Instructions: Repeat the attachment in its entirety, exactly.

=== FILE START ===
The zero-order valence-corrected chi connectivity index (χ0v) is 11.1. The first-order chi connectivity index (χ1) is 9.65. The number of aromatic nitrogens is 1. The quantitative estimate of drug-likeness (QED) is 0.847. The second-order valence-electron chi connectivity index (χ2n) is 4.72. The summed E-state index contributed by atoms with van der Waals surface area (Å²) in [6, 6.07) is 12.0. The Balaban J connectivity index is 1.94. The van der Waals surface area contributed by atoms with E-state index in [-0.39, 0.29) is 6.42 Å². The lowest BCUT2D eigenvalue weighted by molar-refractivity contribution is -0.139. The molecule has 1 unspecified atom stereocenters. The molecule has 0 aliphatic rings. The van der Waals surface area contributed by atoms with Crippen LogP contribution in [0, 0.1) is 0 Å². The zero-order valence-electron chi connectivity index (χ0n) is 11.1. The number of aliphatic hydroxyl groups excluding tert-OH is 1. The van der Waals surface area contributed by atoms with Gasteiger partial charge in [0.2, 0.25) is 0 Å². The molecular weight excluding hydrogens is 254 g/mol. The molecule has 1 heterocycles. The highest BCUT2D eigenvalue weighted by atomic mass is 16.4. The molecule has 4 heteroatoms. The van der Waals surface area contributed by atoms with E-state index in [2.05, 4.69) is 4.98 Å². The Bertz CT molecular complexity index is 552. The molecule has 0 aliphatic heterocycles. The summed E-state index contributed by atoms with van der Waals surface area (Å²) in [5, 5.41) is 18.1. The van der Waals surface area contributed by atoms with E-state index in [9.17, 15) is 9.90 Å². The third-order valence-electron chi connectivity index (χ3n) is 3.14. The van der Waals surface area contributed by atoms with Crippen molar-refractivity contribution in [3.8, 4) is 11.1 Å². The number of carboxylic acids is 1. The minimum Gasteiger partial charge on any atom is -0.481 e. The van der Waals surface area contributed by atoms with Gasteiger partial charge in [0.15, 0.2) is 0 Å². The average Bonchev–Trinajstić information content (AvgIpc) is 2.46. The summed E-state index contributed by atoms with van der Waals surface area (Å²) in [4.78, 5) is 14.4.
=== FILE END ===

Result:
The zero-order valence-corrected chi connectivity index (χ0v) is 11.1. The first-order chi connectivity index (χ1) is 9.65. The number of aromatic nitrogens is 1. The quantitative estimate of drug-likeness (QED) is 0.847. The second-order valence-electron chi connectivity index (χ2n) is 4.72. The summed E-state index contributed by atoms with van der Waals surface area (Å²) in [6, 6.07) is 12.0. The Balaban J connectivity index is 1.94. The van der Waals surface area contributed by atoms with E-state index in [-0.39, 0.29) is 6.42 Å². The lowest BCUT2D eigenvalue weighted by molar-refractivity contribution is -0.139. The molecule has 1 unspecified atom stereocenters. The molecule has 0 aliphatic rings. The van der Waals surface area contributed by atoms with Crippen LogP contribution in [0, 0.1) is 0 Å². The zero-order valence-electron chi connectivity index (χ0n) is 11.1. The number of aliphatic hydroxyl groups excluding tert-OH is 1. The van der Waals surface area contributed by atoms with Gasteiger partial charge in [0.2, 0.25) is 0 Å². The molecular weight excluding hydrogens is 254 g/mol. The molecule has 1 heterocycles. The highest BCUT2D eigenvalue weighted by atomic mass is 16.4. The molecule has 4 heteroatoms. The van der Waals surface area contributed by atoms with E-state index in [2.05, 4.69) is 4.98 Å². The Bertz CT molecular complexity index is 552. The molecule has 0 aliphatic heterocycles. The summed E-state index contributed by atoms with van der Waals surface area (Å²) in [5, 5.41) is 18.1. The van der Waals surface area contributed by atoms with E-state index in [9.17, 15) is 9.90 Å². The third-order valence-electron chi connectivity index (χ3n) is 3.14. The van der Waals surface area contributed by atoms with Crippen molar-refractivity contribution in [3.8, 4) is 11.1 Å². The number of carboxylic acids is 1. The minimum Gasteiger partial charge on any atom is -0.481 e. The van der Waals surface area contributed by atoms with Gasteiger partial charge in [0.15, 0.2) is 0 Å². The average Bonchev–Trinajstić information content (AvgIpc) is 2.46. The summed E-state index contributed by atoms with van der Waals surface area (Å²) in [4.78, 5) is 14.4.